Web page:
How to fly standby: Tips to help you get a seat

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If you haven’t flown in the past few years or perhaps if you don’t fly that often, you may be surprised to learn that standby flights – that old tried and true tactic to save money on airfare – have changed drastically. No longer available as an option for passengers without tickets (except in certain cases), flying standby has in many cases become limited to:

  • Ticketed passengers who want to take an earlier or later flight than scheduled (“go-show”)
  • Passengers who have missed a flight, either voluntarily or involuntarily
  • Passengers (with or without frequent flyer program status) who desire an upgrade
  • Airline employees, and in many cases their friends and family

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How Flying Standby Has Changed

It used to be that you could show up at the airport without a ticket 3-4 hours before the flight you wanted to take. After speaking to a gate agent or ticket agent, your name was placed on the standby list. If there were still seats available once the ticketed passengers were checked in, you were allowed to purchase one of them at a substantial discount. This was one of the primary money-saving techniques of budget air travel. If you were willing to suffer some discomfort and inconvenience, you could bag an amazing deal on airfare.

Recent changes in the airline industry have led to reduced seat availability, and many flights are much fuller than they used to be. The seats that used to be available for purchase as standby by the ticketless general public simply aren’t there any more. Flying standby is still possible, but the rules have become much more stringent and it’s probably not going to save you any money. Standby is now technically an unconfirmed same-day flight change, meaning that in nearly every case you must already have purchased a ticket before you are able to fly standby.

Airline policies for standby flights vary widely. Not all airlines offer standby, and when they do, many now charge a fee. Whether you want to take an earlier flight, upgrade the class of service, or in case you miss a scheduled flight, it’s important to know the standby policy of the airline with which you’re flying.

In most cases, the type of fare you purchased will determine your standby priority, or if standby is even available to you at all. For instance, passengers who paid full fare always have standby priority over passengers who purchased a discounted ticket like a 21-day advance purchase fare. Similarly, passengers who have elite status with the airline’s frequent flyer program are often given standby priority over other passengers Some airlines offer standby only to full-fare passengers or passengers with elite status with the airline’s frequent flyer program.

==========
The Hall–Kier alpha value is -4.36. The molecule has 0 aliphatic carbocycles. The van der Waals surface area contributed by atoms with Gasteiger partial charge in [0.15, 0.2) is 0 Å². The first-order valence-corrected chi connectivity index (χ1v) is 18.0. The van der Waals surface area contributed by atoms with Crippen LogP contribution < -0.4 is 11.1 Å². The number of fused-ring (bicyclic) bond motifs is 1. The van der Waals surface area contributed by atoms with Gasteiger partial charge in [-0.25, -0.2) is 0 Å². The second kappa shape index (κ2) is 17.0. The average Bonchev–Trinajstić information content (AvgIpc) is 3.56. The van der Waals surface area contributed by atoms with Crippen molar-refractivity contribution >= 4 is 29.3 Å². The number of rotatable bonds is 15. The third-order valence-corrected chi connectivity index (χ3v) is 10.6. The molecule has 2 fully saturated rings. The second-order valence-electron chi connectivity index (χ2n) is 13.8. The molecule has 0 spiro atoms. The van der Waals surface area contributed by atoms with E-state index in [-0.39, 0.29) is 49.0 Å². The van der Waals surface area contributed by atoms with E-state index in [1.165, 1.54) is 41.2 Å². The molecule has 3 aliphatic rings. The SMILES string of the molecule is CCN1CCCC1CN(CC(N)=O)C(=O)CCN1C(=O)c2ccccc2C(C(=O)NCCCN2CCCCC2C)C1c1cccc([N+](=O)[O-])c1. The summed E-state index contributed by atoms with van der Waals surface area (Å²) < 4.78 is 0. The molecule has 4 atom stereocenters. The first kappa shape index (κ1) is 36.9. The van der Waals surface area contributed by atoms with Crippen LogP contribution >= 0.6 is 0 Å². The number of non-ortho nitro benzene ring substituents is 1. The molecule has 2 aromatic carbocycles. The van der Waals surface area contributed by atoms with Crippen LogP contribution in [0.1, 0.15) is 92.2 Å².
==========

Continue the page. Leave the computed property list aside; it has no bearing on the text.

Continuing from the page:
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How to Fly Standby: Earlier Flights and Upgrades

While airlines’ policies vary widely with respect to standby flights, these general steps should be followed every time you want to fly standby.

  1. Familiarize yourself with the standby policy of the airline you’re ticketed with, or of the airline you plan to fly standby with (if you don’t already have a ticket). Make sure to follow the procedure for obtaining standby flights outlined in the policy. Where the policy may differ from this guide, always follow the airline standby policy. Be aware that policies often differ for international and domestic flights.
  2. 1-2 days before your scheduled flight, check the airline website for seat availability (on the same day as your scheduled flight) for a flight or flights that you wish to take instead of the one you booked. If there are no seats available, choose a different flight. At this point, you can contact the airline and request to make the same-day flight change and pay the appropriate fee (you will now have a confirmed same-day flight change and not a standby ticket). Then, all you have to do is show up and check-in for the new flight, and skip the remaining steps. Or, you can continue with the steps below for free same-day standby.
  3. Most advice on flying standby often says that when possible, take only carry-on luggage and do not check any bags. This advice is somewhat misleading. ALWAYS pack carry-on luggage only and NEVER take a bag to check when flying standby. The reason is simple: when flying standby, you must be in the boarding area and ready to board the plane when your name is called. This will not happen until all other ticketed passengers have been allocated seats, which often occurs 30 minutes or less before the plane takes off. There is no way you will have time to retrieve checked baggage at this point and still make your standby flight.